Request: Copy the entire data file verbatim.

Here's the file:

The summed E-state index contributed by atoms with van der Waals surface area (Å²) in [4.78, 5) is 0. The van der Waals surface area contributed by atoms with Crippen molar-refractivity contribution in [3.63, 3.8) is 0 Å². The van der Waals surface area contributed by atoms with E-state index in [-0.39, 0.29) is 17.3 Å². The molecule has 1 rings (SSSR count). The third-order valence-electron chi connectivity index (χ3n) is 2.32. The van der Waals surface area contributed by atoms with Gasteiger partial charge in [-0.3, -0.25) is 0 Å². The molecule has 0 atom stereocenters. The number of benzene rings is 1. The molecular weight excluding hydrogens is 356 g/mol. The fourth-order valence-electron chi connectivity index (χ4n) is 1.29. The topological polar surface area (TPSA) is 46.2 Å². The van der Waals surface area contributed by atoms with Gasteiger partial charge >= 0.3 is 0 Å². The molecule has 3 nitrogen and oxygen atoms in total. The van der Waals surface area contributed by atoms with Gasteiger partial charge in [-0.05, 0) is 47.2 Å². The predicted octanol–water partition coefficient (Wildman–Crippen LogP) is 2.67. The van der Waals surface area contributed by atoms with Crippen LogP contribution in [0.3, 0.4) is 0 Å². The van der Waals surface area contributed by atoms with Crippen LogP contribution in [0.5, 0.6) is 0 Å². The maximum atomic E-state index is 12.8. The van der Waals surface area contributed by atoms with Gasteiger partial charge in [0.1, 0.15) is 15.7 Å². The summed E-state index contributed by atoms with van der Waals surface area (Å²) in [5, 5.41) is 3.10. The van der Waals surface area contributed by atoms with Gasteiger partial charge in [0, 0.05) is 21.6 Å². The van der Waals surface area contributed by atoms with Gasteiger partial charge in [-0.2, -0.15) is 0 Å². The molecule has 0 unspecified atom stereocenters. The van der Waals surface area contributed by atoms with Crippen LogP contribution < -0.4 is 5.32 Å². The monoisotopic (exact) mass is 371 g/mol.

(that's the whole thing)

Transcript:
The summed E-state index contributed by atoms with van der Waals surface area (Å²) in [4.78, 5) is 0. The van der Waals surface area contributed by atoms with Crippen molar-refractivity contribution in [3.63, 3.8) is 0 Å². The van der Waals surface area contributed by atoms with E-state index in [-0.39, 0.29) is 17.3 Å². The molecule has 1 rings (SSSR count). The third-order valence-electron chi connectivity index (χ3n) is 2.32. The van der Waals surface area contributed by atoms with Gasteiger partial charge in [-0.3, -0.25) is 0 Å². The molecule has 0 atom stereocenters. The number of benzene rings is 1. The molecular weight excluding hydrogens is 356 g/mol. The fourth-order valence-electron chi connectivity index (χ4n) is 1.29. The topological polar surface area (TPSA) is 46.2 Å². The van der Waals surface area contributed by atoms with Gasteiger partial charge >= 0.3 is 0 Å². The molecule has 3 nitrogen and oxygen atoms in total. The van der Waals surface area contributed by atoms with Gasteiger partial charge in [-0.05, 0) is 47.2 Å². The predicted octanol–water partition coefficient (Wildman–Crippen LogP) is 2.67. The van der Waals surface area contributed by atoms with Crippen LogP contribution in [0.3, 0.4) is 0 Å². The van der Waals surface area contributed by atoms with Crippen LogP contribution in [0.5, 0.6) is 0 Å². The maximum atomic E-state index is 12.8. The van der Waals surface area contributed by atoms with Gasteiger partial charge in [0.1, 0.15) is 15.7 Å². The summed E-state index contributed by atoms with van der Waals surface area (Å²) in [5, 5.41) is 3.10. The van der Waals surface area contributed by atoms with Gasteiger partial charge in [0, 0.05) is 21.6 Å². The van der Waals surface area contributed by atoms with Gasteiger partial charge in [-0.2, -0.15) is 0 Å². The molecule has 0 unspecified atom stereocenters. The van der Waals surface area contributed by atoms with Crippen LogP contribution < -0.4 is 5.32 Å². The monoisotopic (exact) mass is 371 g/mol.